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          Voters in the NC Triad area yesterday "hollered a loud
     'No!' to a tax to build a baseball stadium," according to
     Jay Weiner of the Minneapolis STAR TRIBUNE.  The
     "resounding" defeat in both Guilford and Forsyth counties
     "leaves the Twins with no place to go for now, pushes nearby
     Charlotte into line as the next possible site for a Twins
     move and increases the prospect that the team may have to
     play in the Metrodome for the 1999 season."  Twins Owner
     Carl Pohlad, after the ballpark defeat: "I don't know what
     we're going to do.  We'll regroup.  We're going to consider
     all alternatives.  We know Charlotte wants the team, and
     we'll go from there" (Minneapolis STAR TRIBUNE, 5/6).  
          THE VOTE: The initiative, which included a 1% sales tax
     increase on prepared food and a $.50 ticket surcharge, was
     soundly defeated in both counties, losing in Guilford by a
     margin of 67.2% to 32.8%, and in Forsyth by a margin of
     59.2% to 40.8%.  The referendum drew a "strong" turnout rate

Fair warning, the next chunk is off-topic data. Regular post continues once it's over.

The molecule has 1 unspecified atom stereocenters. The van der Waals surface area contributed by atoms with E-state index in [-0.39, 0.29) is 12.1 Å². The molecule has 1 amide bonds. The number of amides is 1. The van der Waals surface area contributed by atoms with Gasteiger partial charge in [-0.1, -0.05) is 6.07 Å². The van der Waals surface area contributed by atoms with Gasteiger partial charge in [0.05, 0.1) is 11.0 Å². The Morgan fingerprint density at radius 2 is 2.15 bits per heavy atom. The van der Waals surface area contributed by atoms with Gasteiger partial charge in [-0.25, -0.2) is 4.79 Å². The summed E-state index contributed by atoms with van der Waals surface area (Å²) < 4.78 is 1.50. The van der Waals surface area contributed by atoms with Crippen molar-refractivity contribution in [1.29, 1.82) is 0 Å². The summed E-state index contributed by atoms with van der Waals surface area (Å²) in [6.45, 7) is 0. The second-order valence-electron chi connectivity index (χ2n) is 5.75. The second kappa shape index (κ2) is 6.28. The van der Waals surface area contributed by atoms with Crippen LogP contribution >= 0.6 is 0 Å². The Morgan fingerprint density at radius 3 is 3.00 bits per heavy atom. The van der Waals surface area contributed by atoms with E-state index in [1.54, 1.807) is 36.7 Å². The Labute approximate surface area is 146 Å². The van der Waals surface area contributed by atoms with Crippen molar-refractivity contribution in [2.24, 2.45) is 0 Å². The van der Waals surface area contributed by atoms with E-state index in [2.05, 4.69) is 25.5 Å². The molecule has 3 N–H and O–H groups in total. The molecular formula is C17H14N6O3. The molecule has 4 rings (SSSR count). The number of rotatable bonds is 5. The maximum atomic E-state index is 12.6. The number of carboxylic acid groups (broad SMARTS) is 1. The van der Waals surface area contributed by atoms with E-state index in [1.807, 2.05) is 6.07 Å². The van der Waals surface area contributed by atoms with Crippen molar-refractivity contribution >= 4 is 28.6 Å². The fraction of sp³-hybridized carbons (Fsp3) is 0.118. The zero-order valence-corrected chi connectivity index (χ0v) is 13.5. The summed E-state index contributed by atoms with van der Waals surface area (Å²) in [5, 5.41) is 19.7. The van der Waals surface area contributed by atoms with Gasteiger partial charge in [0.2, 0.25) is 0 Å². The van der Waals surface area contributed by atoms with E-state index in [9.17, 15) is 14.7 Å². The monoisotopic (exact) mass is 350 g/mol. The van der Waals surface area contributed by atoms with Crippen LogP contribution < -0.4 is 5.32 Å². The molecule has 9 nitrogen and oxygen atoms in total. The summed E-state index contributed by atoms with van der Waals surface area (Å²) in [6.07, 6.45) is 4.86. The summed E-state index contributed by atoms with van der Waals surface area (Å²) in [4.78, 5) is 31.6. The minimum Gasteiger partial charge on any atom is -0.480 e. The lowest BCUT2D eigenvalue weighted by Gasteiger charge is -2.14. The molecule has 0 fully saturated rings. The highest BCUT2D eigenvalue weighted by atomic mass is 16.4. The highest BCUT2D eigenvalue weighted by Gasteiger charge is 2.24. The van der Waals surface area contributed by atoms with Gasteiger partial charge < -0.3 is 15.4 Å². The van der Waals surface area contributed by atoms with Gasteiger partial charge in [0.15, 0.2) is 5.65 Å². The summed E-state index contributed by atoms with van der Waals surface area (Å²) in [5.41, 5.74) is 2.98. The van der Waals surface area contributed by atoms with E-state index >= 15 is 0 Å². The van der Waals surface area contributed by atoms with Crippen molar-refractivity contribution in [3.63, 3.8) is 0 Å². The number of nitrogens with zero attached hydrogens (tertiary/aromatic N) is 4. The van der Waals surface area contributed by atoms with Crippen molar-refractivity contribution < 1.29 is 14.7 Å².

of 32% in Guilford County (Greensboro NEWS & RECORD, 5/6).
          THE DON SPEAKS: In Winston-Salem, David Rice reports
     that prospective Twins Owner Don Beaver was "disappointed"
     by the results, but "made it clear that he will look
     elsewhere in the state -- presumably Charlotte -- to find a
     home for a team."  Beaver: "I think this vote means baseball
     won't be coming to the Triad area.  That makes me very sad." 
     Beaver added that the outcome "won't affect" his
     negotiations with Pohlad.  Rice reports that while Beaver
     "did not make a definite commitment last night to make
     Charlotte the team's permanent home," he did "made it clear"
     that public money would "be required" for a Charlotte
     ballpark to "demonstrate that city's commitment to a team." 
     Beaver: "You need public money in baseball.  Charlotte's not
     any different" (David Rice, WINSTON-SALEM JOURNAL, 5/6).
          WHAT WENT WRONG? In Winston-Salem, Scott Maxwell writes
     that although stadium proponents outspent opponents 28-1,
     the opposition "had a campaign strategy that resounded with
     voters and was easy to follow."  UNC-Greensboro
     Communications Professor Craig Allen Smith said that park
     supporters' "biggest flaw" was that they "simplified their
     effort down to one issue: asking residents to 'Vote yes' if
     they support baseball."  Smith said that instead of focusing
     on that one theme, the "Vote Yes For Baseball" group "should
     have touted the nonbaseball benefits that a stadium would
     have provided."  Vote Yes organizer Walt Klein: "I don't
     think there's any one thing you can put your finger on when
     your side of the issue gets beat as heavily as we did"
     (Scott Maxwell, WINSTON-SALEM JOURNAL, 5/6).

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